Limit of Detection (LOD) and Limit of Quantification (LOQ)
The values of Limit of Detection (LOD) and Limit of Quantitation (LOQ) were determined based on the standard deviation of response and slope of calibration graph. The quantitation was done with the help of equations. LOD = 3.3 σ/s; LOQ = 10 σ/s. Where, σ standard deviation of response estimated based on the calibration curve and s is slope of calibration curve.
Accuracy should be reported as percentage recovery by assay of known added amount of analyte in the sample. Accuracy should be assessed using a minimum of 9 determinations over 3 concentration levels covering specified range. In present work, percentage of recovery was calculated by performing recovery studies in triplicates at three different concentration levels viz. 80%, 100%, 120% by adding known number of standard solutions of GA, VS, PTS and PP. These analysed samples and obtained results were compared with expected results.
Robustness of an analytical procedure is a measurement of its capacity to remain unaffected by small, but deliberate variation in method parameters and provides an indication of its reliability using normal usage. For assessment of the robustness of developed analytical method following parameters were deliberately changed viz. flow rate, wavelength and column temperature.
The composition of mobile phase in RP-HPLC method was optimized by testing different solvent compositions of varying polarity, column chemistry, column temperature and pH of mobile phase. Significant efforts were taken to obtain maximum results by using present method, which produced highly symmetrical peaks and showed prominent resolution between each standard and formulations. The scanning wavelength of 280 nm was selected to provide comparable results. At this wavelength all analytes showed optimum response. The details are mentioned in Figures 1, 2 and 3.
Specificity of RP-HPLC method was demonstrated by separation of analyte from other potential components such as placebo, diluent and other active constituent of formulation. A volume of 20 μL of potential components was injected and chromatogram was recorded. Peaks of these components were not found at retention time of 4.2 min, 6.8 min, 21.1 min and 23.8 min of GA, VS, PTS and PP; respectively. Hence, present method was considered as specific on specificity parameters. The details are mentioned in Figures 4 and 5.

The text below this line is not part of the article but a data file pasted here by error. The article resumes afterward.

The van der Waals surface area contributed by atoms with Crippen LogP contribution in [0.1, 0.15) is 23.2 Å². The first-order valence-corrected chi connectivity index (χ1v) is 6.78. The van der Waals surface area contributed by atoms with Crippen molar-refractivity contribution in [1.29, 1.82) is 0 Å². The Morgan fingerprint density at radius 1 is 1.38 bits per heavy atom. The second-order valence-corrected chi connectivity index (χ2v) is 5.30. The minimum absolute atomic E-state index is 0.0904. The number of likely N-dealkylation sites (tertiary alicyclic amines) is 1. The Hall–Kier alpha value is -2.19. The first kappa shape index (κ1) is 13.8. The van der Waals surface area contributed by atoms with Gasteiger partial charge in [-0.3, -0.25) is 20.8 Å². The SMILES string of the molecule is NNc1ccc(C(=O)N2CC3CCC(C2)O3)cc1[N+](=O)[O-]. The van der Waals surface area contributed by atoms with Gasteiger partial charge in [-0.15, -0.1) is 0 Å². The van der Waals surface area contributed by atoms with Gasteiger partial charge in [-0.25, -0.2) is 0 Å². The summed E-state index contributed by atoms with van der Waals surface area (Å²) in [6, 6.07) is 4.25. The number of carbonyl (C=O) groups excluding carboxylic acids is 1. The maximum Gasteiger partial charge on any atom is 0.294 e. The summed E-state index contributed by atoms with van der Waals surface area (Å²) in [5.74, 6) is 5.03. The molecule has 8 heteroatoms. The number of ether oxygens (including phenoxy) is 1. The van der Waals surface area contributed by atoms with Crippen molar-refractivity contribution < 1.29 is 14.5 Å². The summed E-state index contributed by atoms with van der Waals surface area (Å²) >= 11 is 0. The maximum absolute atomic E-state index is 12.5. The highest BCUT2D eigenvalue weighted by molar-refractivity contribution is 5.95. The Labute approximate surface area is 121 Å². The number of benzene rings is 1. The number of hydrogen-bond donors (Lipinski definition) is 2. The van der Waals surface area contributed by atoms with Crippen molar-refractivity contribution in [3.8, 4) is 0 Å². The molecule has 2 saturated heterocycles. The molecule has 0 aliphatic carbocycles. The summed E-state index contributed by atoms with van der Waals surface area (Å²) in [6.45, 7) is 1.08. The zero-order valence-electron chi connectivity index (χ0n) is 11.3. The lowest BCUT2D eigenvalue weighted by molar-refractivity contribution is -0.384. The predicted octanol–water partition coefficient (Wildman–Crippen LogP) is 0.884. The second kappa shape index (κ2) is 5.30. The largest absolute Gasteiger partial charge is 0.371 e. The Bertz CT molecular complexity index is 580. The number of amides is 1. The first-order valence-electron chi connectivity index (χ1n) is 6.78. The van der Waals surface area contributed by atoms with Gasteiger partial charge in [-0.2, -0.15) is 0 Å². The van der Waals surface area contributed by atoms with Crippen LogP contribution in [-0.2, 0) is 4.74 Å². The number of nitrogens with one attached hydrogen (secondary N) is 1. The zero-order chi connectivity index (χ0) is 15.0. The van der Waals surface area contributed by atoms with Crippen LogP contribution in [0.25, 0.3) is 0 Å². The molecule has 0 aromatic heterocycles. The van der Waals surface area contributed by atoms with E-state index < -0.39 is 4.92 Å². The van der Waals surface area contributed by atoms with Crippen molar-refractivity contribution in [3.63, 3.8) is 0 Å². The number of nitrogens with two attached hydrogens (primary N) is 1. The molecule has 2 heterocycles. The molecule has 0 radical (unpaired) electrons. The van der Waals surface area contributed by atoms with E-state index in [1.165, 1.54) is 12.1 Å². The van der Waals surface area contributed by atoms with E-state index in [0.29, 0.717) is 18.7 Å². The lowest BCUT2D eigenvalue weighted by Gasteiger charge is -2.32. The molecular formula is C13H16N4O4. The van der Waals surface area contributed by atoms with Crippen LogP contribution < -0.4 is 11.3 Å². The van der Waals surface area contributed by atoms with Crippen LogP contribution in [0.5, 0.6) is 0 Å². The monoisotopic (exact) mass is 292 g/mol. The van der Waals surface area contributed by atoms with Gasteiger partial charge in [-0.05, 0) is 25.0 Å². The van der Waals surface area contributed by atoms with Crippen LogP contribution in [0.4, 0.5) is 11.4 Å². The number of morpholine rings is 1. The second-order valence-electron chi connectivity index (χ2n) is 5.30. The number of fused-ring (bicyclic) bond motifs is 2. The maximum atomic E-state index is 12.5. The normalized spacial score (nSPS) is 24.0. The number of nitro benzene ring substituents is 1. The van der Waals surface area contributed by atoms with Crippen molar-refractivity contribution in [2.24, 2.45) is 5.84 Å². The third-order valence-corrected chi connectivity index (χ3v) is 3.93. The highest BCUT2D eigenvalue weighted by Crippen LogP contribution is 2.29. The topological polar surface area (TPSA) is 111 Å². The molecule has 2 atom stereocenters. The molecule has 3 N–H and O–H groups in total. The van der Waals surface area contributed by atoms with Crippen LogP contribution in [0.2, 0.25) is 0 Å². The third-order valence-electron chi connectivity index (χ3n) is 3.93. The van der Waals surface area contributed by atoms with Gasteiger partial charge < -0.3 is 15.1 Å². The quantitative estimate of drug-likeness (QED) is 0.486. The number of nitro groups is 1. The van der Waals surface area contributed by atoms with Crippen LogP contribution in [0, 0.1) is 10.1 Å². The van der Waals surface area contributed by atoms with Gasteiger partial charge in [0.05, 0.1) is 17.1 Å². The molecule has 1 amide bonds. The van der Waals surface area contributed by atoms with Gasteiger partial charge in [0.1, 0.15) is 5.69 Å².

The calibrations graph was linear with concentration range of 6-18 μg/mL. The linear regression data for calibration curves, Limit of Detections (LOD) and Limit of Quantifications (LOQ) were presented in Table 4 and Figure 6.
|1||Linearity Range (μg/mL)||6 -18||6 -18||6 -18||6 -18|
|2||Correlation coefficient (R2)||0.9996||0.9986||0.9983||0.9966|
A volume of 20 µL of standard solution from 100 µg/mL of stock solution was injected under optimized chromatographic condition to evaluate system suitability, method precision and intermediate precision. An intermediate precision was performed on two different systems. The percentage of Relative Standard Deviation (RSD), USP tailing and plate count were found within acceptance limit. The details are mentioned in Tables 5, 6 and 7.
|Sl. No.||Name of Standard||Retention Time (RT)||Mean Peak Area||% RSD||USP Tailing||Plate Count|
|Sl. No.||Name of Standard||% RSD|
|Sl. No.||Name of Standard||% RSD for System-1||% RSD for System-2||Overall % RSD|
The repeatability of proposed method was ascertained by injecting five replicates of 100 μg/mL concentration and calculating peak area by proposed RP-HPLC method. From this peak area % RSD was calculated. The details are mentioned in Table 8.
|Sl. No.||Concentration||Peak Area of Standard Solutions|
The accuracy study was carried out by spiking known number of standards into placebo solution at 80%, 100% and 120% of working concentration, respectively. The overall recovery percent were calculated. The details are mentioned in Table 9.
|Standard Solutions||Recovery Level||Peak Area||% Recovery||Average % Recovery||Overall Recovery|
|Gallic Acid||80% – 01||153264||99.24||99.67||100.16|
|80% – 02||154156||99.57|
|80% – 03||154925||100.20|
|100% – 01||254834||100.12||100.68|
|100% – 02||256891||100.57|
|100% – 03||254326||101.37|
|120% – 01||339726||100.36||100.12|
|120% – 02||337451||100.14|
|120% – 03||335423||99.54|
|Vasicine||80% – 01||116375||101.03||100.54||100.44|
|80% – 02||115253||98.76|
|80% – 03||118851||101.84|
|100% – 01||182530||100.77||99.07|
|100% – 02||182651||101.85|
|100% – 03||182856||100.95|
|120% – 01||258815||101.28||101.72|
|120% – 02||258752||102.10|
|120% – 03||257926||101.78|
|Pterostilbene||80% – 01||221623||101.91||101.40||100.69|
|80% – 02||219834||101.19|
|80% – 03||219681||101.12|
|100% – 01||319869||101.74||101.34|
|100% – 02||321968||100.400|
|100% – 03||323981||101.89|
|120% – 01||421888||98.38||99.35|
|120% – 02||424172||99.74|
|120% – 03||424932||99.92|
|Piperine||80% – 01||230823||99.89||100.56||101.03|
|80% – 02||235870||100.93|
|80% – 03||237447||100.87|
|100% – 01||304171||101.80||101.35|
|100% – 02||304473||100.94|
|100% – 03||302701||101.32|